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Using the Unclean Hands or Clean Hands Doctrine

Written by: Kristy Welsh

Last Updated: October 26, 2017

In our How to Answer a Lawsuit article, we discussed how to answer the complaint or lawsuit that was presented to you. As part of your answer, a list of affirmative defenses should be included. One such affirmative defense is the unclean hands or clean hands doctrine.

What is the Clean Hands Doctrine?

The clean hands doctrine, also called unclean hands, is a defense to a claim for equitable relief, typically an injunction. The Defendant can argue that the Plaintiff has no grounds to obtain relief because he has acted unethically or in bad faith with respect to the subject of the complaint. The Defendant has the burden to prove that the Plaintiff is not acting in good faith, or that his hands are unclean.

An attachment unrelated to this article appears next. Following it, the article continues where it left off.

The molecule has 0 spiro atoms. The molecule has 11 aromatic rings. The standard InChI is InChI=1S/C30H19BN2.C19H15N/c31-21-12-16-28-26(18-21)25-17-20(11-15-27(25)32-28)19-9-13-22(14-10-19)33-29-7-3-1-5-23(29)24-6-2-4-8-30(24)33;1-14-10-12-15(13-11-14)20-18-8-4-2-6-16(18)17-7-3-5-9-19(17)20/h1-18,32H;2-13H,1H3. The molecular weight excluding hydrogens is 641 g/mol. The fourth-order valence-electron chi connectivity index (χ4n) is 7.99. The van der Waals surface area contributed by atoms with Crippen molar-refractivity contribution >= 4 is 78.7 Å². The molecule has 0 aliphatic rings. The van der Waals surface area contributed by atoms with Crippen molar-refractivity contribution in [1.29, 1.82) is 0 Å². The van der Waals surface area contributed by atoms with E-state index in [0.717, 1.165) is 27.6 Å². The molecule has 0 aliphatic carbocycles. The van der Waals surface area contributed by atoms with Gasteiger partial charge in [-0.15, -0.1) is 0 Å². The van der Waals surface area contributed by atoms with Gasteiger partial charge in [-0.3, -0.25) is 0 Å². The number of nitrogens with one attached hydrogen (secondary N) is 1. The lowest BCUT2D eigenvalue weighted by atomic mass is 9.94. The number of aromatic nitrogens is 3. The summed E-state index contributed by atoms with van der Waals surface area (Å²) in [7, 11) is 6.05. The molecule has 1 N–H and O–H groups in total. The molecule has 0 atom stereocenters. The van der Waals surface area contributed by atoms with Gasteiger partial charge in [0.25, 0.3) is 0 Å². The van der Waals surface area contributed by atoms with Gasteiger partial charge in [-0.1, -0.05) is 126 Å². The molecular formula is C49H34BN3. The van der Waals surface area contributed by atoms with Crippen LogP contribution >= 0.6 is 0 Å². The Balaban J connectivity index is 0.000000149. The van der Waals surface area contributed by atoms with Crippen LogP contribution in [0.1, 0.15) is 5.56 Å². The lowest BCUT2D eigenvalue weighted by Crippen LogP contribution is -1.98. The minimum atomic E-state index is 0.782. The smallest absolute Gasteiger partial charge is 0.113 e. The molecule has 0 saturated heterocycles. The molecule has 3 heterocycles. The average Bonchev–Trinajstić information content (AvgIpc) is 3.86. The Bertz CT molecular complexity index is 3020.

Other Definitions of Unclean Hands

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Examples of the Clean Hand Doctrine

When to Use Unclean Hands

Only use unclean hands when you have evidence that the other side in your lawsuit has done something illegal or immoral during the course of suing you or defending against a lawsuit brought by you.

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